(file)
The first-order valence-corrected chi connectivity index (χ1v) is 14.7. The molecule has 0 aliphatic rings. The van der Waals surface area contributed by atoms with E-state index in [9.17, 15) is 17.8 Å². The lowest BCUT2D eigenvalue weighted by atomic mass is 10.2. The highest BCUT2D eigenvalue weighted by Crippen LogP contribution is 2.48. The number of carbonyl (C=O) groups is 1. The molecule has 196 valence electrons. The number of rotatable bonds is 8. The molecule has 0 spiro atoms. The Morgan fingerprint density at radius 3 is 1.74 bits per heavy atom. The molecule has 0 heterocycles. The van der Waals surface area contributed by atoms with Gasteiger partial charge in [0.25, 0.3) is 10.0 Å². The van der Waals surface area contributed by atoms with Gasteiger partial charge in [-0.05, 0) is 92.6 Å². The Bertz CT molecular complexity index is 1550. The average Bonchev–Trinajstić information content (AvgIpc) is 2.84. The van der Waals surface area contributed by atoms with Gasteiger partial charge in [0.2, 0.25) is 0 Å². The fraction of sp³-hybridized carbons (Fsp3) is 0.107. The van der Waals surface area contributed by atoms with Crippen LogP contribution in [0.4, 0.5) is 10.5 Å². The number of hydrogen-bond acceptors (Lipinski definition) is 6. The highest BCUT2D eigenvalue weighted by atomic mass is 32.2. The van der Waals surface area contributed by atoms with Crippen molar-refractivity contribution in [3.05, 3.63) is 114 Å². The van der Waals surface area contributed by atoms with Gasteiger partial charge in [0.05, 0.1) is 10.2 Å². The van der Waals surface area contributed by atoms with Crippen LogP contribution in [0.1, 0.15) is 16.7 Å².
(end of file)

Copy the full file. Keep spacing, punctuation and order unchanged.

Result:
The first-order valence-corrected chi connectivity index (χ1v) is 14.7. The molecule has 0 aliphatic rings. The van der Waals surface area contributed by atoms with E-state index in [9.17, 15) is 17.8 Å². The lowest BCUT2D eigenvalue weighted by atomic mass is 10.2. The highest BCUT2D eigenvalue weighted by Crippen LogP contribution is 2.48. The number of carbonyl (C=O) groups is 1. The molecule has 196 valence electrons. The number of rotatable bonds is 8. The molecule has 0 spiro atoms. The Morgan fingerprint density at radius 3 is 1.74 bits per heavy atom. The molecule has 0 heterocycles. The van der Waals surface area contributed by atoms with Gasteiger partial charge in [0.25, 0.3) is 10.0 Å². The van der Waals surface area contributed by atoms with Gasteiger partial charge in [-0.05, 0) is 92.6 Å². The Bertz CT molecular complexity index is 1550. The average Bonchev–Trinajstić information content (AvgIpc) is 2.84. The van der Waals surface area contributed by atoms with Gasteiger partial charge in [0.2, 0.25) is 0 Å². The fraction of sp³-hybridized carbons (Fsp3) is 0.107. The van der Waals surface area contributed by atoms with Crippen LogP contribution in [0.4, 0.5) is 10.5 Å². The number of hydrogen-bond acceptors (Lipinski definition) is 6. The highest BCUT2D eigenvalue weighted by atomic mass is 32.2. The van der Waals surface area contributed by atoms with Crippen molar-refractivity contribution in [3.05, 3.63) is 114 Å². The van der Waals surface area contributed by atoms with Gasteiger partial charge in [0.05, 0.1) is 10.2 Å². The van der Waals surface area contributed by atoms with Crippen LogP contribution in [0.1, 0.15) is 16.7 Å².